‘Yes Men’, Sycophants and Sheep - 3 reasons why they still exist, 3 missed opportunities and 3 ways to actuate positive change

We’ve all met them along the way, seen them in action, maybe even watched them benefit from their behaviour, in the short term at least. Organisations are littered with individuals that don’t, won’t or can’t CHALLENGE.

3 reasons why this behaviour still exists:

The culture:  It's just the way things are around here… heard that before? There is something unwritten and unsaid but completely tangible. Organisations with an out of date and toxic culture don’t allow for leadership to be positively challenged. No direct words or policies are needed; employees who have the potential to positively challenge are discouraged and diminished by the actions and behaviours of those around them.     

Fear of failure: The only people who never fail are the ones that never try.  The well-versed quote seems to be a solid career plan in some organisations or to rephrase it, never try and you’ll never fail. When we assess the idea of trying something new it tends to boil down to risk vs reward. If there is significant risk regardless of the reward then our ambition will be compromised.  Organisations that are risk averse and punish those that do fail (consciously or subconsciously) will always attract people who only follow and never really lead.

Lack of development: Organisations that under-invest in their staff become dominated by a few individuals in key positions and everyone else simply make up the numbers. Staff are not given the knowledge, skill and opportunity to positively challenge and become machine-like operatives to fulfill someone else’s agenda.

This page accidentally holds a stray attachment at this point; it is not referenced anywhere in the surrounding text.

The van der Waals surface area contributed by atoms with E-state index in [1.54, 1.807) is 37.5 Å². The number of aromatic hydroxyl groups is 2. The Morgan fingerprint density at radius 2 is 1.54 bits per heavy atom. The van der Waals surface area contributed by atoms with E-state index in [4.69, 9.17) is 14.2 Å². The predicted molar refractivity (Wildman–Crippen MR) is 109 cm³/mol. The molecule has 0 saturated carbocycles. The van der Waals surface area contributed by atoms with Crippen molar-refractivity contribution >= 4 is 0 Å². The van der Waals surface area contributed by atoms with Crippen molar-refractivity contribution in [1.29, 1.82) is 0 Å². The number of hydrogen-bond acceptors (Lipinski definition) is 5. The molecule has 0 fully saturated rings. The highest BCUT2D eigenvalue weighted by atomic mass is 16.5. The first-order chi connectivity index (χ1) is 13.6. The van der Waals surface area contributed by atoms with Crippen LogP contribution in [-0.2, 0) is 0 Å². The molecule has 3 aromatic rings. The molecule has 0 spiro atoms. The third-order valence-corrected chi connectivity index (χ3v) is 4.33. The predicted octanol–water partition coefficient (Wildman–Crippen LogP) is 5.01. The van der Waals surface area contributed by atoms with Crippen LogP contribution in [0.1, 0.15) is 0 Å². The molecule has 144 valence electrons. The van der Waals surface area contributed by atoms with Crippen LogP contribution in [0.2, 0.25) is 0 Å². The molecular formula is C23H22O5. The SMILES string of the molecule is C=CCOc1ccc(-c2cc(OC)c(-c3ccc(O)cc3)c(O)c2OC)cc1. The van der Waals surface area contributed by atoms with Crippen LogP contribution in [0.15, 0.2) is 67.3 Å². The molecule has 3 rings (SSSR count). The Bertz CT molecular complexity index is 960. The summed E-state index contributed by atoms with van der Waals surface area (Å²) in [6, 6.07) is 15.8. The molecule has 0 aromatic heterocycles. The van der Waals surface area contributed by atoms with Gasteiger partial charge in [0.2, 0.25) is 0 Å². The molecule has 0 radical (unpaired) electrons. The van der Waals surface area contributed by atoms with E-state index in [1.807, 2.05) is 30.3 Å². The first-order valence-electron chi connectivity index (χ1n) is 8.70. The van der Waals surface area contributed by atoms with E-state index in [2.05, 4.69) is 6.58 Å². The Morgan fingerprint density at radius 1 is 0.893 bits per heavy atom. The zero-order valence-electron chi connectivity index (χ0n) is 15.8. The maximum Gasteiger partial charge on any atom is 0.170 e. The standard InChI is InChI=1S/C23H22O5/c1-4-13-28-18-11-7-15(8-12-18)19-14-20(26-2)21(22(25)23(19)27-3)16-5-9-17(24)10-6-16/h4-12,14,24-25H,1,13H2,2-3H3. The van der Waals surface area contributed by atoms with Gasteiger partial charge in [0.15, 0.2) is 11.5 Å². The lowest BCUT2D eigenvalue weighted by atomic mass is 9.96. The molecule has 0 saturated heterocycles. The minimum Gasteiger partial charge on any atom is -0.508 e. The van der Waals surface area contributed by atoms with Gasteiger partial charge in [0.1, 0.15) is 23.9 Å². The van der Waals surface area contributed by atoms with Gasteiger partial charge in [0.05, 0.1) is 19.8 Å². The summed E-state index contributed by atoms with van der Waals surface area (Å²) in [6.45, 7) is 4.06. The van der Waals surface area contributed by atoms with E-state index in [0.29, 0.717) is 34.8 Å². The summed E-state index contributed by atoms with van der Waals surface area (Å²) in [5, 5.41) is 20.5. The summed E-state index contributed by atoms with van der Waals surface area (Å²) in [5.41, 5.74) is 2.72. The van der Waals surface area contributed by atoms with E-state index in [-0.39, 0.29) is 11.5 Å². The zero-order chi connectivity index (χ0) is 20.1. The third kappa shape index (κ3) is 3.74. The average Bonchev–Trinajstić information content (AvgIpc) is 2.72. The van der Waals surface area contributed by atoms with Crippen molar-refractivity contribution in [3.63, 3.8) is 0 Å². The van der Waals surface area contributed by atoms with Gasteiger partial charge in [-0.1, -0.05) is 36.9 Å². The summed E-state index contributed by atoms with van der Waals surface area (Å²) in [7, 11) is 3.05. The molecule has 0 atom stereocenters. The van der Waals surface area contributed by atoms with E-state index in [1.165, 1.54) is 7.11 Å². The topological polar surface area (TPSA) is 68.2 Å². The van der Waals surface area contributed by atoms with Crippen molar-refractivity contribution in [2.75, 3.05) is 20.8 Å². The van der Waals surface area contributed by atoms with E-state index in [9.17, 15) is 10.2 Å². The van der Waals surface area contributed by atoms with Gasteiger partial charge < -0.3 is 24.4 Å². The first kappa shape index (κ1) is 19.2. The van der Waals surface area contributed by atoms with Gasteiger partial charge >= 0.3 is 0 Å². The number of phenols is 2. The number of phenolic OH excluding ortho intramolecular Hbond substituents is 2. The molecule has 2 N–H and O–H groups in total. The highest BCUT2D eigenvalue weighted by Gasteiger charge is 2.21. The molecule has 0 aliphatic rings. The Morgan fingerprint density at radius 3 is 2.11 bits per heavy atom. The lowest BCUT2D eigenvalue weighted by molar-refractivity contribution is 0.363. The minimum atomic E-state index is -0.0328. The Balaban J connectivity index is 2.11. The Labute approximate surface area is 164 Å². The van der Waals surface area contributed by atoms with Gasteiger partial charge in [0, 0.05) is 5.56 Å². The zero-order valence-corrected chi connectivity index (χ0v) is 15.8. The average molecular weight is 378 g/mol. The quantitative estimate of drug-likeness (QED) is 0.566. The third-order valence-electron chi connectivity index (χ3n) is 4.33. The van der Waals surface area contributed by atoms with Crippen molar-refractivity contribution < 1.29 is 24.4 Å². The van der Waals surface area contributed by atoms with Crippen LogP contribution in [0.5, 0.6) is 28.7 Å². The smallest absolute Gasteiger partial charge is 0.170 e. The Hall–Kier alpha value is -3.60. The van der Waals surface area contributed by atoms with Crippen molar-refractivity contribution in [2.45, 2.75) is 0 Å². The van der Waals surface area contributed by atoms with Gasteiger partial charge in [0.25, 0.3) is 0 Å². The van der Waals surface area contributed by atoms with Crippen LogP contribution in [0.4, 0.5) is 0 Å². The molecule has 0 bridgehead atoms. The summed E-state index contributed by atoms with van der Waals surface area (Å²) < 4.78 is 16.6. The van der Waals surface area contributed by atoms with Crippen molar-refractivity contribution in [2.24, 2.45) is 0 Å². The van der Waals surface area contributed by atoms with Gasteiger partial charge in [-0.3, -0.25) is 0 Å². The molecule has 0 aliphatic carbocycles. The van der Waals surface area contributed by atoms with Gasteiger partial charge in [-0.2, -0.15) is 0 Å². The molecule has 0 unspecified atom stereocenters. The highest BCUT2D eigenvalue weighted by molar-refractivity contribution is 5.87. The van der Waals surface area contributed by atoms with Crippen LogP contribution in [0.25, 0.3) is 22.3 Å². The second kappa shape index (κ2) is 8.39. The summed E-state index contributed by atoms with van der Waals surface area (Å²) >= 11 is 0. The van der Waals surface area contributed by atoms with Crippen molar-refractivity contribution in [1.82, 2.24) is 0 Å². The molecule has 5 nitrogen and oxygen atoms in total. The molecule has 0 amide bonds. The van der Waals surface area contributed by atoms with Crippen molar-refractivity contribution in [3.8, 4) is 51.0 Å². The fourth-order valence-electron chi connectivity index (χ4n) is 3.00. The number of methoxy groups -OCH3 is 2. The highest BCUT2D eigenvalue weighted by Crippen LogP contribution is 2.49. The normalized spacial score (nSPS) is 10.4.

3 missed opportunities:

Innovation: Diversity, courage and disagreement breeds innovation.  By encouraging individuals to be individuals and have a voice you are tapping into every single employees personal experience and point of view. Ideas are generated and problems solved when numerous individuals, armed with their unique perspective, come together productively.

Employee Engagement: The most powerful strategy organisations have to increase the performance level of their staff is to focus on employee engagement. Sometimes promotion and/or a pay rise is used as a proxy to engagement; it's a short term fix that is costly and not actually that successful.  If you really want to increase performance make sure all individuals are valued, given a say in the decisions related to what they do day in day out and ensure there are regular opportunities to challenge and contribute.

Cycle of Improvement: Without positive challenge and the questioning of decisions how are improvements made? Unless you have the perfect product or service there are always ways to make things even better. Similarly so, unless you are the perfect leader or manager there are always improvements you can personally make. If we discourage feedback and instead work in a culture of ‘yes men’, sycophants and sheep then we are giving up the ability to continually evolve and improve.

3 ways to actuate positive change:

Change the culture: Create an environment that encourages people to positively challenge. Embed this directive into the values of the organisation and reward actions and behaviours that facilitate this. Leaders and other key individuals need to set the example and encourage challenge and actually put in place mechanisms to allow this to happen.

Radical candour: Actively welcome criticism of the organisation and its products/services and also of your own personal performance.  Every piece of criticism received is a chance for reflection and improvement.

Remove the hierarchy: In some organisations hierarchy translates to barriers.  Ideas and opinions are disregarded or not even heard because of job title and department.  Maybe it's as simple as ‘not being in the room’ when decisions are made or maybe unconscious bias exists that under values the opinions of others. Break down the hierarchy by having a mix of tenure and experience, Instruct managers and leaders to encourage challenge from all and ensure this challenge is welcomed.

Gary Rayneau